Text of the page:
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Hitler Becomes Major Berlin Tourist Attraction, more than 10,000 Visitors Walk in Since Opening Friday
Copies of Adolf Hitler's book "Mein Kampf" (My Struggle) are pictured at the media preview of "Hilter und die Deutsche Volksgemeinschaft und Verbrechen" (Hitler and the German Nation and Crime) at the Deutsche Historisches Museum (German Historical Museum) in Berlin. The exhibition runs till February 6, 2011. REUTERS/Fabrizio Bensch.
BERLIN (REUTERS).- "Hitler and the Germans," an exhibition in Berlin's German Historical Museum which investigates the society that created Hitler, has seen more than 10,000 visitors walk through its doors since opening Friday.

Rudolf Trabold, a spokesman for the museum, said there were 4,000 visitors to the exhibition on the first day alone.

People visiting the exhibition said they had waited as long as 1-1/2 hours to get in.

Ravi Nair, a 73-year-old Indian visitor, said: "I had to queue for about an hour but it was worth it. The exhibition should help people in democratic countries realize that their vote is very valuable."

Trabold said Hitler and the Germans was so popular because it was "the first exhibition to explain how a man who lived on the margins of society for 30 years, in Vienna's men's hostels, could become an almost mythical leader of the German people.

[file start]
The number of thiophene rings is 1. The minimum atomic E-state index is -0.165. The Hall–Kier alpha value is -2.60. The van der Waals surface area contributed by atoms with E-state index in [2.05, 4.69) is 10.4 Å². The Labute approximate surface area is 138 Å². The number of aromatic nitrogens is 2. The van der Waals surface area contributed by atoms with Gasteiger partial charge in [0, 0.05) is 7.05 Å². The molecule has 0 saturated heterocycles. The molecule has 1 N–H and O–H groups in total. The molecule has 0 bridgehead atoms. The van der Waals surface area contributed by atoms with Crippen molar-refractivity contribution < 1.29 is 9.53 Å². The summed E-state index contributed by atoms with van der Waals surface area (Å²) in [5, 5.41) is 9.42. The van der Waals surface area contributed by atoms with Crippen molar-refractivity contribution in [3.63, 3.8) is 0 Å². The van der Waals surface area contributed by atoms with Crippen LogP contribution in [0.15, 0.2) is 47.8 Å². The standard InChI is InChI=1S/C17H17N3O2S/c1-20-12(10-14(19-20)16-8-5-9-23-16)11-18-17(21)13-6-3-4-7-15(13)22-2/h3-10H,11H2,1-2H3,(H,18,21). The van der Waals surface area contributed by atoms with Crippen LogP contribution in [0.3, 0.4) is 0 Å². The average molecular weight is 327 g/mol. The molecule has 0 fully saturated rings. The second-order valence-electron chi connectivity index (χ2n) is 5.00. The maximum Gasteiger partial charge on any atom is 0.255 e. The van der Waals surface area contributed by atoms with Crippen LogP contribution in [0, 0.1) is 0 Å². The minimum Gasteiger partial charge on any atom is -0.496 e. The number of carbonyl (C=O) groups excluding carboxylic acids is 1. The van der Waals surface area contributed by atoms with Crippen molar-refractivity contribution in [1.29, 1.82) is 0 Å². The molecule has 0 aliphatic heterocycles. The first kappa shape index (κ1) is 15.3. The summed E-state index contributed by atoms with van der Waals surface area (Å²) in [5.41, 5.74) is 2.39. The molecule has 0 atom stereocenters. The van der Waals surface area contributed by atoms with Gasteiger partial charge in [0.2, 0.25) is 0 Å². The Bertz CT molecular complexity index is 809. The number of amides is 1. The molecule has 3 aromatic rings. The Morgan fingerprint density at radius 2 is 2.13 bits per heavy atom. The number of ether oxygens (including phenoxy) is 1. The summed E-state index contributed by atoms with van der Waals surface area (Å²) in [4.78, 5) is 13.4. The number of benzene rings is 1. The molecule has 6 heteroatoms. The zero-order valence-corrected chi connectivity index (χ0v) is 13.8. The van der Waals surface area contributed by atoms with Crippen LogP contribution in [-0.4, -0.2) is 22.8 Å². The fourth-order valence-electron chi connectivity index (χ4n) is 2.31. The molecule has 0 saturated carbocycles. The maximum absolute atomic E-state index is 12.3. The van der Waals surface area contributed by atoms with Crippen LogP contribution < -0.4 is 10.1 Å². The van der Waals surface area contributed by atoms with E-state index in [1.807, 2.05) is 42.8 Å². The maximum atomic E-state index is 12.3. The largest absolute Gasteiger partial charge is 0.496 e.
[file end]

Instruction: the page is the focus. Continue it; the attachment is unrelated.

"We are all affected by Hitler, so it speaks to all of us and helps Germans and foreigners to come to terms with the past."

Inge Lonning, a 72-year-old tourist from Norway said: "I thought the exhibition was very impressive. I wanted to see it because I experienced the German occupation of Norway as a small child, so it's not just history for me."

But not everyone was convinced there was something new to be learned from the exhibition.

"So much has been done about this period over the years, it was like, I knew this and I knew that," said Canadian Julien Cayer, aged 28. "I thought I'd find something new but I didn't."

There has been widespread concern in the German media that the exhibition could become a magnet for neo-Nazi admirers of Hitler, but Trabold said that although there had been some right-wing extremist visitors, they had not caused any problems.

(Writing by Michelle Martin; Editing by Steve Addison)



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